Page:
Windows watching what you’re doing and offering advice can also slow down your PC. So, if you want to get things moving faster, tell Windows to stop giving you advice. Click the Start button, then the Settings icon, and then System > Notifications & actions. Uncheck the box labeled “Get tips, tricks, and suggestions as you use Windows” in the Notifications section.

6. Disable OneDrive syncing

Microsoft’s OneDrive cloud-based file storage, which is built into Windows 10, keeps files synced and up to date across all of your PCs. It’s also a useful backup tool, as if your PC or hard disc dies, you’ll still have all of your files intact and ready to be restored.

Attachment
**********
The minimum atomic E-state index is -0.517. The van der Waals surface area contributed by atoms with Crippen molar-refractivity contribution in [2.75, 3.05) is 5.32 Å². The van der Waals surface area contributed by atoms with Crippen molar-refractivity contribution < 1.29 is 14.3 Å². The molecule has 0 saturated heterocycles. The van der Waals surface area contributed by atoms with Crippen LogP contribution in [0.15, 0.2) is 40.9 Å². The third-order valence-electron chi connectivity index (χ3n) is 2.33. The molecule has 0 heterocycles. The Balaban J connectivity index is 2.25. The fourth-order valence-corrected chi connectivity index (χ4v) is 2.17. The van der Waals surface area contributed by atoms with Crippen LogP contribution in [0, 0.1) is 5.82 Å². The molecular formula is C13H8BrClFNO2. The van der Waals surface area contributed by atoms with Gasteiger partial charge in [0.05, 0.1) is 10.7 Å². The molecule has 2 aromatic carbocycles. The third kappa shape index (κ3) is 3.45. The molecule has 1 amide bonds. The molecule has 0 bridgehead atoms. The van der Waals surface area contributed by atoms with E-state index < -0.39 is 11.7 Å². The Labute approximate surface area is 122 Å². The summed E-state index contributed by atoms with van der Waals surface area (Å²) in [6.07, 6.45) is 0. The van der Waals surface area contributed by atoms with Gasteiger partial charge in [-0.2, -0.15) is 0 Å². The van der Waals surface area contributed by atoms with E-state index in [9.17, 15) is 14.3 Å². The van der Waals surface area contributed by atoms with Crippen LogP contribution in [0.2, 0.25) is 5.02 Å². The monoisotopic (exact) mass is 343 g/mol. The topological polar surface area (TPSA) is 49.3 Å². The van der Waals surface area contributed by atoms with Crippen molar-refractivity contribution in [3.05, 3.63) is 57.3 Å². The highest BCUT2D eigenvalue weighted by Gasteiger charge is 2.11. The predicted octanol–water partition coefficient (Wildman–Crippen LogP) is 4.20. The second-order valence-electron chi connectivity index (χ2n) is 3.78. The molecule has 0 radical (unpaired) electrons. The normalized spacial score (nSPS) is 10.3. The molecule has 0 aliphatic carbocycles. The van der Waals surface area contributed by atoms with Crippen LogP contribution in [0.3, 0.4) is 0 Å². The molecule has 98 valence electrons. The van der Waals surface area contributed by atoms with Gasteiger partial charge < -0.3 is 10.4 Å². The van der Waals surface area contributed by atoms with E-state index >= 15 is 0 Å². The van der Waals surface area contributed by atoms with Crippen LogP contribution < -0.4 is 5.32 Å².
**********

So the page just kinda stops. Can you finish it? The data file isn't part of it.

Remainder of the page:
It accomplishes this by constantly syncing files between your PC and cloud storage, which can slow down your PC. As a result, one way to speed up your PC is to disable syncing. However, before you turn it off permanently, you should check to see if it is actually slowing down your PC.

To do so, right-click the OneDrive icon (it looks like a cloud) in the taskbar’s notification area, then click the More button at the bottom of the screen. Click “Pause syncing” from the popup screen that appears, and then choose either 2 hours, 8 hours or 24 hours, depending on how long you want it to be paused.

7. Expand internal storage or use an SSD 

If your computer has a traditional hard drive with spinning metal platters, upgrading to a solid-state drive (SSD) can make a huge difference. An SSD has the same amount of memory as a USB flash drive (though much, much faster), allowing Windows to boot several times faster and programmes to launch in a fraction of the time.